I myself have experienced this feeling of great joy. I coach cross country. Like many sports, practice starts well before the first race. Though the first race is usually in late August, we begin training in May and run all summer through hot, humid days. From May to November, I work on moving the team forward. It is stressful, tiring, and some days I don’t feel like running practice, but I do. Why? When your team runs well and you win a big meet, the joy is hard to explain. It is beyond rewarding for your hard work and dedication to manifest itself in the improvement and victory of your runners. 

My father recently died at 88 years old. He was full of joy and energy his entire life. At 88 years old, he was still running an insurance agency and loved every second of it. In fact, he was working on starting a podcast to help his business grow. His life was not always easy. The love of his life died young, his business ebbed and flowed, and technology kept changing. Nevertheless, he kept the agency growing for over fifty years because he loved the challenge. It forced him to learn new skills and problem solve, and it brought fulfillment and purpose to his life.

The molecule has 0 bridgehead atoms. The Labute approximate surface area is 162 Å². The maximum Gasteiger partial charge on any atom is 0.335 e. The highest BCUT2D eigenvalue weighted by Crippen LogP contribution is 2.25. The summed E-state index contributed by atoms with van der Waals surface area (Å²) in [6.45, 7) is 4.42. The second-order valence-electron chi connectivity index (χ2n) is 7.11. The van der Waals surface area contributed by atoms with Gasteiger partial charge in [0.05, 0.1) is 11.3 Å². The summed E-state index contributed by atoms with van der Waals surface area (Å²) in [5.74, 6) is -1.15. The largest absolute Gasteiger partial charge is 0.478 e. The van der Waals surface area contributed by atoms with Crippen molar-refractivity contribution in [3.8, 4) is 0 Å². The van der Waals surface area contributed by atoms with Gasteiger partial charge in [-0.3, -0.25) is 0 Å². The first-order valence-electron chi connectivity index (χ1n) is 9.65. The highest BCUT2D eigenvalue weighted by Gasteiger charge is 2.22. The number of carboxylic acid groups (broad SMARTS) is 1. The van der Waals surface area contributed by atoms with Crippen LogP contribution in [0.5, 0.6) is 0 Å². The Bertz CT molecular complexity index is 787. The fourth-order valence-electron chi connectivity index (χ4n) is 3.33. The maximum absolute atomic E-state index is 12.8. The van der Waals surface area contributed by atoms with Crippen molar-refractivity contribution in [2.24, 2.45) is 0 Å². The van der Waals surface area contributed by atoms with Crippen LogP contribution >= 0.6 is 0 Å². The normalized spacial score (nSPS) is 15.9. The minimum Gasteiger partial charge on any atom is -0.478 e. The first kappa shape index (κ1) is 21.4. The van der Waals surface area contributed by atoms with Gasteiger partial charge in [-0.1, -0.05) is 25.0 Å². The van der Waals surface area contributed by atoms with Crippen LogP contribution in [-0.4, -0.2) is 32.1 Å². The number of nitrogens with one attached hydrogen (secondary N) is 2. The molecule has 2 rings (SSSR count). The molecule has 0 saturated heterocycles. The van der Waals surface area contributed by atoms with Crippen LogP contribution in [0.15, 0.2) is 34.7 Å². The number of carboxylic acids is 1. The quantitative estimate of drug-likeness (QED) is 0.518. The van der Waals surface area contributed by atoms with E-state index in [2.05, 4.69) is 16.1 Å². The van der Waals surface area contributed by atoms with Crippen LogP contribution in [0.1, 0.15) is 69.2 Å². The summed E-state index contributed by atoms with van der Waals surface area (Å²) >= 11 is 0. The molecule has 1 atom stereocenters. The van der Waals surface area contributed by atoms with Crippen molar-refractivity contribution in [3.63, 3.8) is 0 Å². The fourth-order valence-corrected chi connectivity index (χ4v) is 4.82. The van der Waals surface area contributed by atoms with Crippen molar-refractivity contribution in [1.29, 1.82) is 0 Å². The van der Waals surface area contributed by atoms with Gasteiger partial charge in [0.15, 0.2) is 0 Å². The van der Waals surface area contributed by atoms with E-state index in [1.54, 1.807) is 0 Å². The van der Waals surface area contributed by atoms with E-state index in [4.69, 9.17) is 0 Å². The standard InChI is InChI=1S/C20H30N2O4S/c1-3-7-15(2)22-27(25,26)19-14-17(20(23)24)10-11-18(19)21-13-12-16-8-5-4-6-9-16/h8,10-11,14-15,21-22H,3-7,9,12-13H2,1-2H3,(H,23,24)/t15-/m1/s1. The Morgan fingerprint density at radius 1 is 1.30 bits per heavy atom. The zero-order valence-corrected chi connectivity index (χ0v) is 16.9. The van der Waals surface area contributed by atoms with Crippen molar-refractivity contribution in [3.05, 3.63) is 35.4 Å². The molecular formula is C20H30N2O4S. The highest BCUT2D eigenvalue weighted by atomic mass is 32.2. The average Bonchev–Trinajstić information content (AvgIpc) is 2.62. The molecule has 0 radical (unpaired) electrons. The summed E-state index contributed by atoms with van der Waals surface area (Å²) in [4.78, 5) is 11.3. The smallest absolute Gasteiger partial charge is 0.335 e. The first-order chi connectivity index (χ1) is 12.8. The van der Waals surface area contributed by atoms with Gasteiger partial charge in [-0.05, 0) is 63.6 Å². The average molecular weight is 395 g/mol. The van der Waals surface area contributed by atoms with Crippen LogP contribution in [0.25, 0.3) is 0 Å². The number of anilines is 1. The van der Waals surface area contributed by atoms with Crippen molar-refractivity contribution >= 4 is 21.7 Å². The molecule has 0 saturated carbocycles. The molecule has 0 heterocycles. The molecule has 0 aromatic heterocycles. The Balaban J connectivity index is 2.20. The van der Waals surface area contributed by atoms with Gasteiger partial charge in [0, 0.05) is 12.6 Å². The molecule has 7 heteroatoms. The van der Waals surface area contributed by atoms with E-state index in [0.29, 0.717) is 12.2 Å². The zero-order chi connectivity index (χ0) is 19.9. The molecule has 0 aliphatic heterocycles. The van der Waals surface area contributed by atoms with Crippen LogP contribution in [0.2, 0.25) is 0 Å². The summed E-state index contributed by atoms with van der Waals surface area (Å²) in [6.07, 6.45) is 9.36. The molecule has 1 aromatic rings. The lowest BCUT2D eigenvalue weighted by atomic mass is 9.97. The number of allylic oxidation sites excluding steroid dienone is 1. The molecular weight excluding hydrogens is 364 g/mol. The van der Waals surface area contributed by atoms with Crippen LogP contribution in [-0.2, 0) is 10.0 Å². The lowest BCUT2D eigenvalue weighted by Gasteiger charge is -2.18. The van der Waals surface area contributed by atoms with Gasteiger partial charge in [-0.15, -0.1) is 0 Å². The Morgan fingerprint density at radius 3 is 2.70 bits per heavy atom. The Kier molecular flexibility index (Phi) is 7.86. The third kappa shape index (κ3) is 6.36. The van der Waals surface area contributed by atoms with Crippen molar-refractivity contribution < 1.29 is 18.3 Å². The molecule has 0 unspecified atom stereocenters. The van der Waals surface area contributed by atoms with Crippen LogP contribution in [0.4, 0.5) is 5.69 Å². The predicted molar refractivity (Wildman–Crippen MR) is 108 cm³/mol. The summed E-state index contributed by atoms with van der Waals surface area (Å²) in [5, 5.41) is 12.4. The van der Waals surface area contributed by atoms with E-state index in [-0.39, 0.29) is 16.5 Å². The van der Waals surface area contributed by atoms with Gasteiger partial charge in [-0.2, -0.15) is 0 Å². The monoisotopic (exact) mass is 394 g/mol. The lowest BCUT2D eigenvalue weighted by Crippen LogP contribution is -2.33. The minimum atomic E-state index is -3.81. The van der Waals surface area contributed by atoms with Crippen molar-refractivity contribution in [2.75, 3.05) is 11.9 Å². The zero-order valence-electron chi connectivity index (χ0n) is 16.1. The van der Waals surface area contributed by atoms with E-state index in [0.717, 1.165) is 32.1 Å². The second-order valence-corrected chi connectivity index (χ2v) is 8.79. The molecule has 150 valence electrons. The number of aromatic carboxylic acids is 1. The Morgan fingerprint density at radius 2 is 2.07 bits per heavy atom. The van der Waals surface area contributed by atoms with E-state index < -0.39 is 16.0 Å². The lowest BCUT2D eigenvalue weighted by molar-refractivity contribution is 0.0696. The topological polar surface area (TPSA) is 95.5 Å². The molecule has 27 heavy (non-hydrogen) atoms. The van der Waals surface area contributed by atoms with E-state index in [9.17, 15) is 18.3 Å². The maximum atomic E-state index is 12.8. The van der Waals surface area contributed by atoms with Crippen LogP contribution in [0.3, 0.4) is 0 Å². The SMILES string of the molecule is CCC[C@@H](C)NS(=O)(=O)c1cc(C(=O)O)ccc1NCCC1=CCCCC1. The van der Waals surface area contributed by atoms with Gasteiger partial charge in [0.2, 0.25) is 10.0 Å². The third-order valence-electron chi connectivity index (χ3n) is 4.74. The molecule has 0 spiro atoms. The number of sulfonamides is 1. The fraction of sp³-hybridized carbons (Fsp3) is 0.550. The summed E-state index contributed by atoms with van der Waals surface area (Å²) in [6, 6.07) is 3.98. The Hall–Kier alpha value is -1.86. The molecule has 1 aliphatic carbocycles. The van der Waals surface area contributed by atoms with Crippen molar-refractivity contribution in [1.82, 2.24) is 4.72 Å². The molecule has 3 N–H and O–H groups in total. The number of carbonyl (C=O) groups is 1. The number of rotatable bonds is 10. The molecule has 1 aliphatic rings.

The movie Stand and Deliver portrays the life of Jaime Escalante. Mr. Escalante was a math teacher at James A. Garfield high school in Los Angeles. He saw untapped potential in his students and set a goal of teaching the first AP Calculus class at the school. Accomplishing this goal required implementing Saturday classes, convincing the feeder schools to change the math track for students, and countless hours teaching math. Only two students passed the AP exam his first year, but he persevered and every year he taught, this number grew. I’m sure when his students received passing AP exam scores, it brought him great joy.